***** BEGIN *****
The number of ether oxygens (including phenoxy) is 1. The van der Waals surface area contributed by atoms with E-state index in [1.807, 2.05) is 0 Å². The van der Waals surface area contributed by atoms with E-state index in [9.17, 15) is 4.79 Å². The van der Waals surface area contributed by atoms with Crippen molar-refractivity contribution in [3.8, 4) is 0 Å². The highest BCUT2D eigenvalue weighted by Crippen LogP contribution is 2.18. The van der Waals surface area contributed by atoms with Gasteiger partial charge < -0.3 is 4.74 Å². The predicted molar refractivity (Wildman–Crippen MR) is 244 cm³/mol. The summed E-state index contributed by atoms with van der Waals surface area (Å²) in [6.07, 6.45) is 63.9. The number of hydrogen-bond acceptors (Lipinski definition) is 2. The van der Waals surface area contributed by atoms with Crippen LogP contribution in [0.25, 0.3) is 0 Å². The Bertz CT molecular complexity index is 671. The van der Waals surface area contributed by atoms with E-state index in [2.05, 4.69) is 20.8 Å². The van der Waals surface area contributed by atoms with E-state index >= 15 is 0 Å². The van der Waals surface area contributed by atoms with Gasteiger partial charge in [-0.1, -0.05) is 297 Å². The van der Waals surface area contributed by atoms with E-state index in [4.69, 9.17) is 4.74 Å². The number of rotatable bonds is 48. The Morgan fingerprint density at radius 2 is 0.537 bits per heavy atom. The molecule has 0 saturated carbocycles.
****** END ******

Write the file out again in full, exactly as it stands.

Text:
The number of ether oxygens (including phenoxy) is 1. The van der Waals surface area contributed by atoms with E-state index in [1.807, 2.05) is 0 Å². The van der Waals surface area contributed by atoms with E-state index in [9.17, 15) is 4.79 Å². The van der Waals surface area contributed by atoms with Crippen molar-refractivity contribution in [3.8, 4) is 0 Å². The highest BCUT2D eigenvalue weighted by Crippen LogP contribution is 2.18. The van der Waals surface area contributed by atoms with Gasteiger partial charge < -0.3 is 4.74 Å². The predicted molar refractivity (Wildman–Crippen MR) is 244 cm³/mol. The summed E-state index contributed by atoms with van der Waals surface area (Å²) in [6.07, 6.45) is 63.9. The number of hydrogen-bond acceptors (Lipinski definition) is 2. The van der Waals surface area contributed by atoms with Crippen LogP contribution in [0.25, 0.3) is 0 Å². The Bertz CT molecular complexity index is 671. The van der Waals surface area contributed by atoms with E-state index in [2.05, 4.69) is 20.8 Å². The van der Waals surface area contributed by atoms with E-state index >= 15 is 0 Å². The van der Waals surface area contributed by atoms with Gasteiger partial charge in [-0.1, -0.05) is 297 Å². The van der Waals surface area contributed by atoms with E-state index in [4.69, 9.17) is 4.74 Å². The number of rotatable bonds is 48. The Morgan fingerprint density at radius 2 is 0.537 bits per heavy atom. The molecule has 0 saturated carbocycles.